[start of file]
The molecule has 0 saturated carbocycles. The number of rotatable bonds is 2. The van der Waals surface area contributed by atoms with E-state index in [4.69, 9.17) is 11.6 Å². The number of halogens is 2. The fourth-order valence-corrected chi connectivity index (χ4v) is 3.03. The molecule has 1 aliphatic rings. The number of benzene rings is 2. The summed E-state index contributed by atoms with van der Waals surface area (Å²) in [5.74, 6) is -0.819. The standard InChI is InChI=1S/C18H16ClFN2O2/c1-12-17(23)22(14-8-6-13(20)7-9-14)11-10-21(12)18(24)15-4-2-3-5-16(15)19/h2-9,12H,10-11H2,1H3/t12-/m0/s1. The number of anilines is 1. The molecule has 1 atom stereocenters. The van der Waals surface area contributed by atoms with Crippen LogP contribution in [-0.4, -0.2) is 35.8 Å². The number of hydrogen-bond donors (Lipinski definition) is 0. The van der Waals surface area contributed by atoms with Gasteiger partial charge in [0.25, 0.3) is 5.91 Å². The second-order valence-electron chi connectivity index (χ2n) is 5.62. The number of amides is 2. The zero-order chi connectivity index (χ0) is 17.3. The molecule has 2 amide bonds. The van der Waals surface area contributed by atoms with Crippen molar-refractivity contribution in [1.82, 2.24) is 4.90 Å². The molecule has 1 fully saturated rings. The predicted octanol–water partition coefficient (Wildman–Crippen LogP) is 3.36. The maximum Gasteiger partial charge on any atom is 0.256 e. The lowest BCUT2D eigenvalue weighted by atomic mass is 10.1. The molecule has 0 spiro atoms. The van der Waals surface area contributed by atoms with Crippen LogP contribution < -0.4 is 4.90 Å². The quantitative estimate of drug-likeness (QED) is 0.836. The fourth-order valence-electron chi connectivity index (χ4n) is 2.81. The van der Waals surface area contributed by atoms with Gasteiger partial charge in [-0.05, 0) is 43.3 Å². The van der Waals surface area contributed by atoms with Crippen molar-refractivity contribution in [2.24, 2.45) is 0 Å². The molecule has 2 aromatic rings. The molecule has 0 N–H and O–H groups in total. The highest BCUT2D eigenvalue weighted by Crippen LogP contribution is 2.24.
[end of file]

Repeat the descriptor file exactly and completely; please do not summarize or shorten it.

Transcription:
The molecule has 0 saturated carbocycles. The number of rotatable bonds is 2. The van der Waals surface area contributed by atoms with E-state index in [4.69, 9.17) is 11.6 Å². The number of halogens is 2. The fourth-order valence-corrected chi connectivity index (χ4v) is 3.03. The molecule has 1 aliphatic rings. The number of benzene rings is 2. The summed E-state index contributed by atoms with van der Waals surface area (Å²) in [5.74, 6) is -0.819. The standard InChI is InChI=1S/C18H16ClFN2O2/c1-12-17(23)22(14-8-6-13(20)7-9-14)11-10-21(12)18(24)15-4-2-3-5-16(15)19/h2-9,12H,10-11H2,1H3/t12-/m0/s1. The number of anilines is 1. The molecule has 1 atom stereocenters. The van der Waals surface area contributed by atoms with Crippen LogP contribution in [-0.4, -0.2) is 35.8 Å². The number of hydrogen-bond donors (Lipinski definition) is 0. The van der Waals surface area contributed by atoms with Gasteiger partial charge in [0.25, 0.3) is 5.91 Å². The second-order valence-electron chi connectivity index (χ2n) is 5.62. The number of amides is 2. The zero-order chi connectivity index (χ0) is 17.3. The molecule has 2 amide bonds. The van der Waals surface area contributed by atoms with Crippen molar-refractivity contribution in [1.82, 2.24) is 4.90 Å². The molecule has 1 fully saturated rings. The predicted octanol–water partition coefficient (Wildman–Crippen LogP) is 3.36. The maximum Gasteiger partial charge on any atom is 0.256 e. The lowest BCUT2D eigenvalue weighted by atomic mass is 10.1. The molecule has 0 spiro atoms. The van der Waals surface area contributed by atoms with Crippen LogP contribution < -0.4 is 4.90 Å². The quantitative estimate of drug-likeness (QED) is 0.836. The fourth-order valence-electron chi connectivity index (χ4n) is 2.81. The van der Waals surface area contributed by atoms with Gasteiger partial charge in [-0.05, 0) is 43.3 Å². The van der Waals surface area contributed by atoms with Crippen molar-refractivity contribution in [2.24, 2.45) is 0 Å². The molecule has 2 aromatic rings. The molecule has 0 N–H and O–H groups in total. The highest BCUT2D eigenvalue weighted by Crippen LogP contribution is 2.24.